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This isn't a homework question, just something I'm curious about, but you can treat it that way if you like.

So the other day I was playing with my calculator and I noticed that

$$ 2^x10^x = (2^x)^{(\log(20)/\log(2))} $$

I tried it out with some other numbers and came to the conclusion that

$$ n^xm^x = (n^x)^{(\log(nm)/\log(n))} $$

So I wanted to see if there is a way to prove that.

I already know that $m = n^{(\log(m)/\log(n))}$ and I figured that there must be a relation. So from that I can see that $mn = n^{(\log(nm)/\log(n))}$. However I don't understand why that would mean that $(nm)^x = (n^x)^{\log(nm)/\log(n)}$.

Is what I say actually true? How do the powers fit into the proof?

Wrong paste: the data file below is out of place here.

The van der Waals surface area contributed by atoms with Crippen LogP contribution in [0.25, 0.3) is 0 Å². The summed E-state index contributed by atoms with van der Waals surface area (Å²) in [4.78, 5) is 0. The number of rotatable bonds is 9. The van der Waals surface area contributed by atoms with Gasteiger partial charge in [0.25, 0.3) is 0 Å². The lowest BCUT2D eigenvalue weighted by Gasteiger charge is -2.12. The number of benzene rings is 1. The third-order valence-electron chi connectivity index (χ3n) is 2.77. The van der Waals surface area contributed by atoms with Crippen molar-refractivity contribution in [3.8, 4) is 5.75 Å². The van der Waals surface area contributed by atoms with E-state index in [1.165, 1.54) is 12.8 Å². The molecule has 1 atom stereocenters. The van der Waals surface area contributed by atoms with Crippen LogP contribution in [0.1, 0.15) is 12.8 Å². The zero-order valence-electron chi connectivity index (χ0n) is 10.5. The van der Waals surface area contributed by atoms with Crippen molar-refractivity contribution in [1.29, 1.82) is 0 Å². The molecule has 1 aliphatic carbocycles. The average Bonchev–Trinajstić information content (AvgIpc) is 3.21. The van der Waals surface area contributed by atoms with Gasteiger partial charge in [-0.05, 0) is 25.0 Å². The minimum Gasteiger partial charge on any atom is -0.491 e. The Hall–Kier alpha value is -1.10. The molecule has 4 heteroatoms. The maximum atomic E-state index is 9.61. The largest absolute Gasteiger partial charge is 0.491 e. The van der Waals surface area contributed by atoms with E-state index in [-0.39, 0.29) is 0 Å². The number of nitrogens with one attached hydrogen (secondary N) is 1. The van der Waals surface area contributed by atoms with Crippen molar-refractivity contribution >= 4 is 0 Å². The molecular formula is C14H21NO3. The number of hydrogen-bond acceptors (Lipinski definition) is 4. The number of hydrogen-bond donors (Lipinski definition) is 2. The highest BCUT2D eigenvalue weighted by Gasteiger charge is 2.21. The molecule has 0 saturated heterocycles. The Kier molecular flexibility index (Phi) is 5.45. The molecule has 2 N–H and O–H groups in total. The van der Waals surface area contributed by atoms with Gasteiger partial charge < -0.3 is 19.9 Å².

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2 Answers 2

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It's true, and you're almost done. Probably recalling $$a^{x\cdot y} = (a^x)^y = (a^y)^x$$ is all you need.

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  • $\begingroup$ Oh! Now it makes sense :D $\endgroup$
    – Matt Ellen
    Nov 21, 2013 at 11:44
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$$n^x m^x=(n^x)^{\log mn/\log n}$$ will be true

$$\iff x\log n+x\log m=\frac{x(\log m+\log n)}{\log n}\log n $$ which is true

using $\displaystyle \log (a^x)=x\log a$ and $\displaystyle \log ab=\log a+\log b$

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